Thursday, October 18, 2018


And I vote because of young people like these activists, who deserve a world that is safe, accepting of all people, and peaceful. My generation owes them passionate activism, not complacency in the face of the destruction of democratic ideals, of peaceful coexistence, and of our beautiful planet.

Please join me and vote for our future, and the future of their grandchildren, great-grandchildren, and so on.

Thursday, October 4, 2018

Sparked by Injustice, I Wrote This Poem...

Questions Raised by Belittled Testimony

By Susan L. Lipson

Why is it that men who’ve cried out
years after their abuse by priests
are considered brave heroes,
with suppressed memories—
PTSD, in fact—
when they step forward publicly,
painfully recounting memories to the best of their abilities;
supported by the outraged community
who condemns the defiling of innocence;
not interrogated by critics determined to cast doubts
on their very characters,
to victimize them again,
to mentally rape them
with slander;
while women who dare to cry out
about having been molested, harassed, abused, raped, 
and violated in their past youth
by power-seeking men who once were
boys, just being boys
(not “assailants” or “abusers” or “rapists”—just randy boys),
are not considered heroes, but rather:
“politically motivated pawns,” 
“confused and misguided neurotics,”
“vengeful liars or self-righteous exaggerators,” 
or even “attention-whores”?

Why is double jeopardy illegal,
But not double victimization?

Wednesday, November 29, 2017

Ego and Entitlement: The Source of Social Ills

Do you ever stop to think about how EGO is the force behind all social dysfunction, aggression, and injustice? The attitude of entitlement--stemming from ego--leads to all forms of "supremacy" that make one person feel justified in dominating another. I saw evidence of egotistical entitlement in action today....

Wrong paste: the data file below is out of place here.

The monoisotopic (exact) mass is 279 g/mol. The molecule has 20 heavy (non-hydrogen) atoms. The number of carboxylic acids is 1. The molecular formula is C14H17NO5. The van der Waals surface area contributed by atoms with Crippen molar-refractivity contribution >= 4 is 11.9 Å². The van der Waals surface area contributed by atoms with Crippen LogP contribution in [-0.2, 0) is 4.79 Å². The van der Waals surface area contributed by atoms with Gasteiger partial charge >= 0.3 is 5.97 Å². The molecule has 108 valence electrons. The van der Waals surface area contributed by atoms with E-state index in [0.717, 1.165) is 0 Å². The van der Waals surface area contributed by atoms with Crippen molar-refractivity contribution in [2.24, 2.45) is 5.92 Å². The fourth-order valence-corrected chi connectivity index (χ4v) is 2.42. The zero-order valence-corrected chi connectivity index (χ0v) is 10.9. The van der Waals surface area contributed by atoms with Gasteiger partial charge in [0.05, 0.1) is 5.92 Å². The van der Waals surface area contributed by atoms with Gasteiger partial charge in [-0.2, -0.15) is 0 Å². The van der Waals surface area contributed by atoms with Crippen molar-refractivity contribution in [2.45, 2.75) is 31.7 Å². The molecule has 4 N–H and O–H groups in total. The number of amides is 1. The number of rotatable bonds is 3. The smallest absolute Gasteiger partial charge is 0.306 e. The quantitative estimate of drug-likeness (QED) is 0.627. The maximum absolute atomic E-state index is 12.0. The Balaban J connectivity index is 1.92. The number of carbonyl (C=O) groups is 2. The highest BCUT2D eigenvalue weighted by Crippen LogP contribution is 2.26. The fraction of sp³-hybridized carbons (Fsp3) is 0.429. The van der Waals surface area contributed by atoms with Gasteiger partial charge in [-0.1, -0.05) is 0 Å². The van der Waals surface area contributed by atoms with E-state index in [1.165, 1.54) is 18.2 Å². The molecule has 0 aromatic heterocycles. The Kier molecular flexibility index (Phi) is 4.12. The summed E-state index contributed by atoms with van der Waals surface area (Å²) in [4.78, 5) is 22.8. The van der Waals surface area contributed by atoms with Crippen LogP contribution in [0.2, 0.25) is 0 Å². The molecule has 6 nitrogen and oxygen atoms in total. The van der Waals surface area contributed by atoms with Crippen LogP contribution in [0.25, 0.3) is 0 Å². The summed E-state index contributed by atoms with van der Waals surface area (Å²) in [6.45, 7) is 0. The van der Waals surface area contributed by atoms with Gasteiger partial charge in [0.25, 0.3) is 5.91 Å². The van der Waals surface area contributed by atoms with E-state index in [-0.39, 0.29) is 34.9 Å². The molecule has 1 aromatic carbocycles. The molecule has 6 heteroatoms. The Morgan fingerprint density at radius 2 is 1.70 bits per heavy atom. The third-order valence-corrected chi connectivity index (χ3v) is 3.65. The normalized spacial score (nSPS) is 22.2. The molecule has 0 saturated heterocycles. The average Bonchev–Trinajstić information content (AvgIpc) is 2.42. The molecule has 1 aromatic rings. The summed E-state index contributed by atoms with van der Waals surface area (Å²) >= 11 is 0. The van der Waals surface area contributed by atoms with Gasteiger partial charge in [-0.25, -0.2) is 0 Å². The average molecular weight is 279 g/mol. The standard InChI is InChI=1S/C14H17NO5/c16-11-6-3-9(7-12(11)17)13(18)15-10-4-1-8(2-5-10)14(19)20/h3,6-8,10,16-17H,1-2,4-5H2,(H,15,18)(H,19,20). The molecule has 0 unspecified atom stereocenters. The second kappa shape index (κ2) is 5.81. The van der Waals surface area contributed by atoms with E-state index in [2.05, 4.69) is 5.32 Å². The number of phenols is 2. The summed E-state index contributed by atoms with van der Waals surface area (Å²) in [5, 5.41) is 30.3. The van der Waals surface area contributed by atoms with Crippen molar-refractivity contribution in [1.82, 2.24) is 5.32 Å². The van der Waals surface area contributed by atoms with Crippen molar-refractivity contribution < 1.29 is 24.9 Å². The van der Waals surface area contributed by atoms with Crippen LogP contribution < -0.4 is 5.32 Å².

I was driving through a grocery store parking lot, and stopped to let a woman cross in front of me to get to her car. I waved her onward, and she smiled appreciatively and waved back--and our shared moment of respect between stranger-neighbors made me smile. Then another woman marched in front of my car, imperiously raising her hand at me with an expression that said, "You wait for ME now!" She flashed no smile, and gave me no nod or wave; she didn't even make eye contact with me. That display of entitlement sickened me. I shook my head and drove onward, passing by a shopping cart left in the middle of a space, just a few feet away from the cart corral. More entitlement...

Now that I'm sitting at my computer, I'm wondering whether I should have called out, "You're welcome!" But that would have been egotistical on my part, and passive-aggressive. Or, should I have called out, "Ma'am, no one owes you anything. You could at least smile at me for stopping"? Or, should I have simply come home and written about the experience here, hoping that someone reads these words and offers a smile of appreciation today for a stranger's simple act of kindness, to mitigate the ripple effects of entitled attitudes on society?